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17 Daily Toxins Linked to Breast Cancer

July 9, 2014

 

 Environmental Health Perspectives is a peer-reviewed journal that recently released the article “New Exposure Biomarkers as Tools For Breast Cancer Epidemiology, Biomonitoring, and Prevention: A Systematic Approach Based on Animal Evidence”. The article identified biomarkers, a measurable indicator of a biological state or condition, correlated to daily toxins in rodents and compared them to humans. This study found 75 toxins that fall into 17 categories, which were linked to human breast carcinogens and consistent with rodent mammary carcinogens. Described below are the categories of toxins with the highest risk of breast carcinogens.

 

Halogenated Organic Solvents

Methylene chloride and nine other organic solvents linked to rodent mammary carcinogens. These solvents are used in dry cleaning, hair spray, paint and spot removers, food processing and gasoline.

 

Heterocyclic Amines

 

These toxins can be found in meats cooked at high temperatures and tobacco smoke. Four toxins in this group drastically increased rodent mammary tumors.

 

Nitro-PAHs

 

1-nitropyrene and other nitroPAHs are air pollutants primarily from diesel exhaust. Six of these toxins—1,3-dinitropyrene, 1,8-dinitropyrene, 1-nitropyrene, 2-nitrofluorene, 4-nitropyrene, 6-nitrochrysene—are extremely high risk for rodent mammary gland carcinogens.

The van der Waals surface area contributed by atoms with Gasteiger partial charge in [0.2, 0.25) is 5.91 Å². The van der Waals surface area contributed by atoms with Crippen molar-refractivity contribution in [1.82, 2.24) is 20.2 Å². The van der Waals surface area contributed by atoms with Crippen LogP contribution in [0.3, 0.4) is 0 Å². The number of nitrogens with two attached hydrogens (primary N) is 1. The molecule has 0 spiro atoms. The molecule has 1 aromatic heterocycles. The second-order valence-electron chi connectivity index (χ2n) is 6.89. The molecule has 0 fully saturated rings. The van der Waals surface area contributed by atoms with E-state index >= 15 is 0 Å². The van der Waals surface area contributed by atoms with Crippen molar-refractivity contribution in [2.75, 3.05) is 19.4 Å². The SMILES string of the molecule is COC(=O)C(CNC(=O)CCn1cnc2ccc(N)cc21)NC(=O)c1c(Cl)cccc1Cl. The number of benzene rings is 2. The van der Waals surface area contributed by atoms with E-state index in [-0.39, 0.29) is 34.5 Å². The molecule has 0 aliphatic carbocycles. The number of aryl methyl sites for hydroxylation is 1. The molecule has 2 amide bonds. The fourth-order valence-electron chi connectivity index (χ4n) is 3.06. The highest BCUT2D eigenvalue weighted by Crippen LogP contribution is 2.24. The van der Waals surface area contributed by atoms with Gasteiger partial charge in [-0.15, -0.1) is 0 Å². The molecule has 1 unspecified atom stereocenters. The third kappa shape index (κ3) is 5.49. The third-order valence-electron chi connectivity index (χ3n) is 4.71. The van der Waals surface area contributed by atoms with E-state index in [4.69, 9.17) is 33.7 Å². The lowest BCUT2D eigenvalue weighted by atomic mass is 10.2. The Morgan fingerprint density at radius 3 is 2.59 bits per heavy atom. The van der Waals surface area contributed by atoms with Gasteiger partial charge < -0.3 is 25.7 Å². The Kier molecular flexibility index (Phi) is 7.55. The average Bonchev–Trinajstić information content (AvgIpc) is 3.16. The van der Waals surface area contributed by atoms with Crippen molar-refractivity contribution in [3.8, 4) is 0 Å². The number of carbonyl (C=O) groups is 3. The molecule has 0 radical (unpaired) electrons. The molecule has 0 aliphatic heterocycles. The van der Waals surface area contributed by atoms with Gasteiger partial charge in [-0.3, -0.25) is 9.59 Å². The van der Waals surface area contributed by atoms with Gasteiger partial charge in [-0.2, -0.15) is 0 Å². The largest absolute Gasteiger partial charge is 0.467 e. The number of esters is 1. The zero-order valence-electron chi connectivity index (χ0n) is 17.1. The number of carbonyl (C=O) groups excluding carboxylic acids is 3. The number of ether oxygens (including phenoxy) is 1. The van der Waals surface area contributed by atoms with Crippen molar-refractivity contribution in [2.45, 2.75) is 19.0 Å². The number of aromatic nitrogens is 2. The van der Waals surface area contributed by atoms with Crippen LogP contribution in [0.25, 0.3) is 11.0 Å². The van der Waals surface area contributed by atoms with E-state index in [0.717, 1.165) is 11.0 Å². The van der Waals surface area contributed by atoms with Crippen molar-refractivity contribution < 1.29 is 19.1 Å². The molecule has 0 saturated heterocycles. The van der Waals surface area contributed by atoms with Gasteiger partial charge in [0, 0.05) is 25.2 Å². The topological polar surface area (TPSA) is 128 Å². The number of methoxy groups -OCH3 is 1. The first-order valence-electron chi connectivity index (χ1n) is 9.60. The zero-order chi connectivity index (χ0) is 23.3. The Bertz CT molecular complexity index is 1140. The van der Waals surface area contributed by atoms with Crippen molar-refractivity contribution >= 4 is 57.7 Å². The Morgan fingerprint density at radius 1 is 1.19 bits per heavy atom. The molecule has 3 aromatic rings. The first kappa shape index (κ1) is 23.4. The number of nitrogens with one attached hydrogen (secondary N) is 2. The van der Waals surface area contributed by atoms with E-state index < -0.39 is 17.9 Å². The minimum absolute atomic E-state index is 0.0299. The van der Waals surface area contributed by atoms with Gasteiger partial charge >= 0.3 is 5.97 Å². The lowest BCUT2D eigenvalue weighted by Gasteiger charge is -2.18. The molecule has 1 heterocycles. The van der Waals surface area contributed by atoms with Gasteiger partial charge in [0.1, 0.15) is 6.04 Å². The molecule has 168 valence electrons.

Non-Hormonal Pharmaceuticals

 

A number of drugs are not prescribed as hormonally active, but are high risk for rodent mammary tumors. These include 4 chemotherapy agents, 2 veterinarian drugs,the diuretic Furosemide, the anti-fungal Griseofulvin, and several anti-infective agents.

What can you do to avoid increasing breast carcinogens?

 

 

The article identifies 7 ways to avoid exposure to these daily toxins:

  • Limit your exposure exhaust from vehicles or generators.

  • Use a ventilation fan while cooking and limit the amount of charred food you eat.

  • Do not buy furniture with polyurethane foam.

  • Do not buy or use stain-resistant rugs, furniture, or fabrics.

  • Ask your dry cleaner not to use perchloroethylene or other solvents. Ask for a ‘wet cleaning’.

  • Use a solid carbon block for your drinking water filter.

  • Lessen your exposure to chemicals by taking off your shoes at the door, cleaning with wet rags and mops, and using a vacuum with a HEPA filter.


Protect yourself, Thrivers!

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